“The future of humanity is increasingly African”
That’s the prediction in a new UNICEF report, which estimates that by century’s end, 40% of the world will be African – up from 15% now. The continent’s population, currently 1.2 billion is predicted to be more than 4 billion by 2100. Nearly 1 billion will live in Nigeria alone.
A 4+ billion person Africa (the UN’s medium variant) equals sending everyone now living in Europe, North America, Latin America, South America, Oceania and India to join today’s African population!
In a just released report, UNICEF projects the growth of Africa’s population within the next century. And the numbers are staggering.
An estimated 1.8 billion births will occur in the next 35 years. By 2050, Africa will have almost 1 billion children under 18, nearly 40 % of youngsters worldwide.
Lead author David Anthony admits that UNICEF researchers were surprised by the findings. “[We] knew the world’s population was swinging toward Africa, but new estimates released by the U.N. population division show an even stronger swing than anticipated.”
Fertility rates have fallen slightly in Africa but remain high compared with the rest of the world. Furthermore, the number of women of reproductive age has grown enormously and is expected to double in the next 35 years.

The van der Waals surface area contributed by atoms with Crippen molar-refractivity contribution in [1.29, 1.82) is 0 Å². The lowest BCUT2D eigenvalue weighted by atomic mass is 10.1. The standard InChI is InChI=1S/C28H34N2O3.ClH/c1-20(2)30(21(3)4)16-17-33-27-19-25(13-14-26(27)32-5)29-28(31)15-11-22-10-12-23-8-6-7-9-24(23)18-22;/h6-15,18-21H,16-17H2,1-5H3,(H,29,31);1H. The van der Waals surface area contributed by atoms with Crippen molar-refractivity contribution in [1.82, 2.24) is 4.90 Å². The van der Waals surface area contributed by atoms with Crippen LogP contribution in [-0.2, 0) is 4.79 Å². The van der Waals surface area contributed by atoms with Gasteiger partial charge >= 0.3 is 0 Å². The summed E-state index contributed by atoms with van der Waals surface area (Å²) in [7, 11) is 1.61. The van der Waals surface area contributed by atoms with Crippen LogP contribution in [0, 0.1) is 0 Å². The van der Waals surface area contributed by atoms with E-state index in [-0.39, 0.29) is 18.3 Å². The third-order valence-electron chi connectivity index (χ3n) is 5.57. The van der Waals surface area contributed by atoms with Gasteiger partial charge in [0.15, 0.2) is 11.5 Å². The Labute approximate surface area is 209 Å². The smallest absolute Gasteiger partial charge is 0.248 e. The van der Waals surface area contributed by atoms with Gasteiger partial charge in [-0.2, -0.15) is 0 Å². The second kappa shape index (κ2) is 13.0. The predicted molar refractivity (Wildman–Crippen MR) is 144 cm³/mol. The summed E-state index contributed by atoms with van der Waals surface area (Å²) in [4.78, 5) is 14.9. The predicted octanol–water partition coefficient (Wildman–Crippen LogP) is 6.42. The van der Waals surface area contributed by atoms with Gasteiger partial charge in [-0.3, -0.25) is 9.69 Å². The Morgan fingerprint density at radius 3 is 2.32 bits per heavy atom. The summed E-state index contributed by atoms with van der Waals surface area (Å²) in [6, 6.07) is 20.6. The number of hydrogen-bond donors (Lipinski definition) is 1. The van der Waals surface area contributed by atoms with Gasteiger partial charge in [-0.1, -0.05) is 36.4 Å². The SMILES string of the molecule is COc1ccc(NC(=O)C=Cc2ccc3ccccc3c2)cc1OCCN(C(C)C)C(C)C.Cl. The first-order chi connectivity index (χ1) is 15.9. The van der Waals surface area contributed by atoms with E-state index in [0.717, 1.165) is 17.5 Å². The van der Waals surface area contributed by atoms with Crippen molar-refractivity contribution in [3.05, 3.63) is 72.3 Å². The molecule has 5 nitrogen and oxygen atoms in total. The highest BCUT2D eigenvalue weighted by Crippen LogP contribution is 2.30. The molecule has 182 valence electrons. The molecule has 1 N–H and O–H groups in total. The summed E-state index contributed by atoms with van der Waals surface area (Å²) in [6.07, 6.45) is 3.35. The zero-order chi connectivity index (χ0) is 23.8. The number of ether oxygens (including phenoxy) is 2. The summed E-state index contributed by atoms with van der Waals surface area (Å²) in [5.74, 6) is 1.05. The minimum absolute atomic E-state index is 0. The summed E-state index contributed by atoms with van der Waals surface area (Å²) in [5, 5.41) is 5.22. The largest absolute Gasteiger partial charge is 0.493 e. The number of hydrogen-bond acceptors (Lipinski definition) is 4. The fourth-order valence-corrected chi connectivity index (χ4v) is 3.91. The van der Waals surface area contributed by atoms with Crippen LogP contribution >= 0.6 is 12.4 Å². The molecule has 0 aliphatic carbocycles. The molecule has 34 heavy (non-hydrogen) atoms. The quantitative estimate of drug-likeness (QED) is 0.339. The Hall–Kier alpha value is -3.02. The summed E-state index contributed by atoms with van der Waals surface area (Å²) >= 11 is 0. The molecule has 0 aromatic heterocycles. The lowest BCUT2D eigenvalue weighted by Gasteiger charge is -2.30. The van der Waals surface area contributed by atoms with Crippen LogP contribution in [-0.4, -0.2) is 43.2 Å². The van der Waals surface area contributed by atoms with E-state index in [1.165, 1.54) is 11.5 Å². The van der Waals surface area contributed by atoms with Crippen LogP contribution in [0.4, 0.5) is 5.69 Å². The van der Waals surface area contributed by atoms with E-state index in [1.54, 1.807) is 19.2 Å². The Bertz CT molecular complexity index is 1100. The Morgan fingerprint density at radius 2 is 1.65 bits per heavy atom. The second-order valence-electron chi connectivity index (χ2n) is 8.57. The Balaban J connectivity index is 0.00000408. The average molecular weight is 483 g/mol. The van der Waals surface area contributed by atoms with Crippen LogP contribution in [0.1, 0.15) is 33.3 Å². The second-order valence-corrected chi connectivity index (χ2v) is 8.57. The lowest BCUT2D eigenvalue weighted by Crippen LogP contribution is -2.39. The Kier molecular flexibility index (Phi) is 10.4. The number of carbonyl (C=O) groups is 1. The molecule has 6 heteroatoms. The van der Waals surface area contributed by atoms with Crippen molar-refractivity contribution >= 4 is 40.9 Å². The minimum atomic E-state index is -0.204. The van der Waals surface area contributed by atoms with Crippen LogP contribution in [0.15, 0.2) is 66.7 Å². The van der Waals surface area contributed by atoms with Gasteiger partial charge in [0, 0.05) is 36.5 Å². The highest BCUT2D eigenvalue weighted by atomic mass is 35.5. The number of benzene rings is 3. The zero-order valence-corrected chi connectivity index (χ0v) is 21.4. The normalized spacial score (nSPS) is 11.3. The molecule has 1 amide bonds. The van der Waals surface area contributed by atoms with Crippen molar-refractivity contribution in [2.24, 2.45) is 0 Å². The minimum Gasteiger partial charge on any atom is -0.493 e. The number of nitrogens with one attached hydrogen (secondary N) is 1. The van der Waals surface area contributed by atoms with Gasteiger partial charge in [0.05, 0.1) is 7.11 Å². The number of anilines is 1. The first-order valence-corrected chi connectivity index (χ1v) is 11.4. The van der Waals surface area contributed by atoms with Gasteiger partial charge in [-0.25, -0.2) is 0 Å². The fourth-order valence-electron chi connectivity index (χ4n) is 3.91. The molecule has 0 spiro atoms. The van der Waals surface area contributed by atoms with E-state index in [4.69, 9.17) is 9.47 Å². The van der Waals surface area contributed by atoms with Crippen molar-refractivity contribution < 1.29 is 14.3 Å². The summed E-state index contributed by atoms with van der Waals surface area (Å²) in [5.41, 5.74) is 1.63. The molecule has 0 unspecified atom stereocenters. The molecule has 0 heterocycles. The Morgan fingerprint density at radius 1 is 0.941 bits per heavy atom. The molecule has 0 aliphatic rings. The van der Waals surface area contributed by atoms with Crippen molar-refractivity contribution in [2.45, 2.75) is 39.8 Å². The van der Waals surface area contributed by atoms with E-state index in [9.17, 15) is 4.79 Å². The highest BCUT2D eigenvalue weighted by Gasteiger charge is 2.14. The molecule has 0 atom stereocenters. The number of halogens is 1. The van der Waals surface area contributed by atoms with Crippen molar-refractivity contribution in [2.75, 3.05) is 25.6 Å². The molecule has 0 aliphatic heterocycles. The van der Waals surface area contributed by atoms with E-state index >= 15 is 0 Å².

“So even though fertility rates are declining, the number of women having babies will increase so much that it will more than offset the fall, resulting in increasing numbers [of births] overall”.
While half of all child deaths in the world occur in Africa – 1 in every 11 dying before age 5 – infant mortality has slowed since the ’90s. However, the challenges of overpopulation facing Africans and their governments are enormous. Without significant and effective family planning Africa appears destined to experience unparalleled growth in slum populations, in mass poverty and in destabilizing inequality.